The World Wide Web's launch three decades ago marked the beginning of the Internet's evolution into the revolutionary communications tool it has become.
Tim Berners-Lee conceived of the Web at Switzerland's CERN laboratory and persuaded the lab to release it into the public domain for free; he has since credited the Web's massive expansion to that decision.
By the end of 1994, more than 24 million people in North America spent an average of five hours a week online, while today nearly two-thirds of the global population visit hundreds of millions of sites via the Web.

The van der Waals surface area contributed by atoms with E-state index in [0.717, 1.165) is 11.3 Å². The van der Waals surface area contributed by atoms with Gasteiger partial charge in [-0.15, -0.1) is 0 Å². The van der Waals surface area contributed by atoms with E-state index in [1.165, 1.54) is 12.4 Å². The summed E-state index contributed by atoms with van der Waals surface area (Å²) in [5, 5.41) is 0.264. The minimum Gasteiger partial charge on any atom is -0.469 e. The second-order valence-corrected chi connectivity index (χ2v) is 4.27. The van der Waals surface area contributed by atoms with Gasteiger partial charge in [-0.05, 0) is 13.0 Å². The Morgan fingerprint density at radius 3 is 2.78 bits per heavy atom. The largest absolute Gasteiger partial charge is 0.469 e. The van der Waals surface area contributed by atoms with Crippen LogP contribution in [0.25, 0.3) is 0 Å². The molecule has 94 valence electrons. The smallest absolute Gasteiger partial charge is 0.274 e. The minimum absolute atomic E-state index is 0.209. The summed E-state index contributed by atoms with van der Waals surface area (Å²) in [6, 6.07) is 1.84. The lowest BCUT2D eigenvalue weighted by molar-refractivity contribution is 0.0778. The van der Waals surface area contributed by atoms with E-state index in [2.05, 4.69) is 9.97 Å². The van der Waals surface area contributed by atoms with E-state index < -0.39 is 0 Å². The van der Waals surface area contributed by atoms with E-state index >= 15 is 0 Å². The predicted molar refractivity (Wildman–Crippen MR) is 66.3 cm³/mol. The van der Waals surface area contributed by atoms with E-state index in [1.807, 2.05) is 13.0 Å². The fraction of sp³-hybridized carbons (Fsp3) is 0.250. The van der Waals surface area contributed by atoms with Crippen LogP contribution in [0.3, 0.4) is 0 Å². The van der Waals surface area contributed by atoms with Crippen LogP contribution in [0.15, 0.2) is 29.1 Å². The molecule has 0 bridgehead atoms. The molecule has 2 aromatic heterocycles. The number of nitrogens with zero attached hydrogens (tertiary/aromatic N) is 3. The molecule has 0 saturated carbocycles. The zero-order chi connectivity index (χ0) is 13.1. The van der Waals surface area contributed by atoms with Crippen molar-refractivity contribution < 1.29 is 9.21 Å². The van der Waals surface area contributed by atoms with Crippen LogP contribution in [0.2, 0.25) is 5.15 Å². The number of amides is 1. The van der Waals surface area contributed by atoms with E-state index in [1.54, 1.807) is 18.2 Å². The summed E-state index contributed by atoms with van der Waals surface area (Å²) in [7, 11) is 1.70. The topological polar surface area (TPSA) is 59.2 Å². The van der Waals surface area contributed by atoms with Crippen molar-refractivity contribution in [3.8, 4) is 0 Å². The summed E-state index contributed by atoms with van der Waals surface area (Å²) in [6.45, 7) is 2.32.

Berners-Lee, who received the 2017 ACM A.M. Turing Award for inventing the World Wide Web, directs the World Wide Web Consortium with the goal of keeping the platform neutral and universal.
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